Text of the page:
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Travel & Tourism . Tourist Guide to the Country

Ireland Geography, Climate, and Weather




Geography

Ireland is small enough to be visited in its entirety within a couple of weeks, in which time you cannot see everything worthwhile of course - but you will gather an impression of something new, strange and beautiful in the make-up of land and people.
Ireland is an island of 84,288 sq km (32,544 square miles). Its greatest length is; 485 km (302 miles), its greatest width is 304 km ( 189 miles), and its coastline extends for over 5,631 km (3,500 miles).
The highest mountain is Carrantuohill (1,040 metres/3'414 feet), near Killarney In County Kerry. The longest river is the Shannon (370 km/230 miles, including estuary) which opens at the sea in county Limerick. The largest lake is Lough Neagh (396 ssq km/153 ss.quare miles) in the north which boarders counties Armagh, Down, Antrim, Derry and Tyrone.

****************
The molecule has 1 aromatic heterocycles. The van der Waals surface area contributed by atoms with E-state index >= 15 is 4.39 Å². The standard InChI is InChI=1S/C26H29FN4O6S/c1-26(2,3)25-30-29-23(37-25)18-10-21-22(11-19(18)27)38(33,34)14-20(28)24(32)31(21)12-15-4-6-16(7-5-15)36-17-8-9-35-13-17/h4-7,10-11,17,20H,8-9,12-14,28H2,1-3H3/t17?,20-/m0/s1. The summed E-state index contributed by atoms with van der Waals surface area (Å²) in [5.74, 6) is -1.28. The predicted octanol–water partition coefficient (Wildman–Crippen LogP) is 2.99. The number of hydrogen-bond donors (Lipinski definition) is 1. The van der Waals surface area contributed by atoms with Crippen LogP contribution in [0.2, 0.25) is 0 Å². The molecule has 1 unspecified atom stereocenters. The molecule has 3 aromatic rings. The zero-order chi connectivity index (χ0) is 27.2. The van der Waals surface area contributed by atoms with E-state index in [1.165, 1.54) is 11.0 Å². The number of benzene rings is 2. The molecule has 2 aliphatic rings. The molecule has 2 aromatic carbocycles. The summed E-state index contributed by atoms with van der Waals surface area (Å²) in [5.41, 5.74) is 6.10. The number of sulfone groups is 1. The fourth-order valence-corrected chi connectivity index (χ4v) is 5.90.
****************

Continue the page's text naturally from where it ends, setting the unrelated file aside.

The country is divided into the four historic provinces of Ulster (9 counties) in the north; Munster (6 counties) in the south; Leinster (12 counties) in the east; and Connacht (5 counties) in the west. The population of the 32 counties of Ireland is approximately 5 million.


Climate
Ireland's climate is influenced by the Gulf Stream, which keeps the temperatures generally mild with an average rainfall of 60 inches a year. Rain is frequent and relatively abundant. Winters are fairly warm, with January temperatures ranging from 57 ºF in the south, to 40 ºF in the northern parts.
Temperatures average about 42 ºF (5 ºC) during the coolest month, February, and about 60 ºF (15 ºC) in the warmest month, August. August though, with December, has the heaviest rainfall annually.
There is little rainfall in late spring and somewhat dry fall months. The southern and western parts of Ireland have the longest growing season each year because of the plentiful rain and mild climate.


 

Acknowledgements: ASIATRAVELMART.COM








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